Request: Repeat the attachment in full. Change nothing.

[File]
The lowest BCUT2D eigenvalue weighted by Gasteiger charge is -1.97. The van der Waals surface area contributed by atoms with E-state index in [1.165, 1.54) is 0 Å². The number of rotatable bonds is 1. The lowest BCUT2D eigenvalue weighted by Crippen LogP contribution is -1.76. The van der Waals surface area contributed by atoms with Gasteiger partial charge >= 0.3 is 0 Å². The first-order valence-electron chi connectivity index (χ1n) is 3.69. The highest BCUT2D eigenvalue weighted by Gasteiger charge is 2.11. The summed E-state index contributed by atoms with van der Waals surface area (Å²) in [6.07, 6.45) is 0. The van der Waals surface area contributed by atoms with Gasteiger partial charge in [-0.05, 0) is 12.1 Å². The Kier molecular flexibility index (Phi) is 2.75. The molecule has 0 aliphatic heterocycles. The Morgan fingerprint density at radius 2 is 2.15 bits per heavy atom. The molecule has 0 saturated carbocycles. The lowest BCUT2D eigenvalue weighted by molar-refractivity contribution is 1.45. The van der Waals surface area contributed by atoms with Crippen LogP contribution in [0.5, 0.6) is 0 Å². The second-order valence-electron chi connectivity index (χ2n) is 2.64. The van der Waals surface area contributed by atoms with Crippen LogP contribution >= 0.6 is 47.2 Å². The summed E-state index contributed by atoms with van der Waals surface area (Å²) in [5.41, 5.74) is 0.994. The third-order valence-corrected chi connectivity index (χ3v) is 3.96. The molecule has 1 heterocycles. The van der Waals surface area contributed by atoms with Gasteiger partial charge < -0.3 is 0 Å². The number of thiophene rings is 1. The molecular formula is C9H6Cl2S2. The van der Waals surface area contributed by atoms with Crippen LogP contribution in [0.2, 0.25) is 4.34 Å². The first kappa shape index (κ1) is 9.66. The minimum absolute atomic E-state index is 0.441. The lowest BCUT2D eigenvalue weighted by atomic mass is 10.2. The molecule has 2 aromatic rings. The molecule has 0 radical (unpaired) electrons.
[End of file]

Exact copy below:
The lowest BCUT2D eigenvalue weighted by Gasteiger charge is -1.97. The van der Waals surface area contributed by atoms with E-state index in [1.165, 1.54) is 0 Å². The number of rotatable bonds is 1. The lowest BCUT2D eigenvalue weighted by Crippen LogP contribution is -1.76. The van der Waals surface area contributed by atoms with Gasteiger partial charge >= 0.3 is 0 Å². The first-order valence-electron chi connectivity index (χ1n) is 3.69. The highest BCUT2D eigenvalue weighted by Gasteiger charge is 2.11. The summed E-state index contributed by atoms with van der Waals surface area (Å²) in [6.07, 6.45) is 0. The van der Waals surface area contributed by atoms with Gasteiger partial charge in [-0.05, 0) is 12.1 Å². The Kier molecular flexibility index (Phi) is 2.75. The molecule has 0 aliphatic heterocycles. The Morgan fingerprint density at radius 2 is 2.15 bits per heavy atom. The molecule has 0 saturated carbocycles. The lowest BCUT2D eigenvalue weighted by molar-refractivity contribution is 1.45. The van der Waals surface area contributed by atoms with Crippen LogP contribution in [0.5, 0.6) is 0 Å². The second-order valence-electron chi connectivity index (χ2n) is 2.64. The van der Waals surface area contributed by atoms with Crippen LogP contribution >= 0.6 is 47.2 Å². The summed E-state index contributed by atoms with van der Waals surface area (Å²) in [5.41, 5.74) is 0.994. The third-order valence-corrected chi connectivity index (χ3v) is 3.96. The molecule has 1 heterocycles. The van der Waals surface area contributed by atoms with Gasteiger partial charge < -0.3 is 0 Å². The number of thiophene rings is 1. The molecular formula is C9H6Cl2S2. The van der Waals surface area contributed by atoms with Crippen LogP contribution in [0.2, 0.25) is 4.34 Å². The first kappa shape index (κ1) is 9.66. The minimum absolute atomic E-state index is 0.441. The lowest BCUT2D eigenvalue weighted by atomic mass is 10.2. The molecule has 2 aromatic rings. The molecule has 0 radical (unpaired) electrons.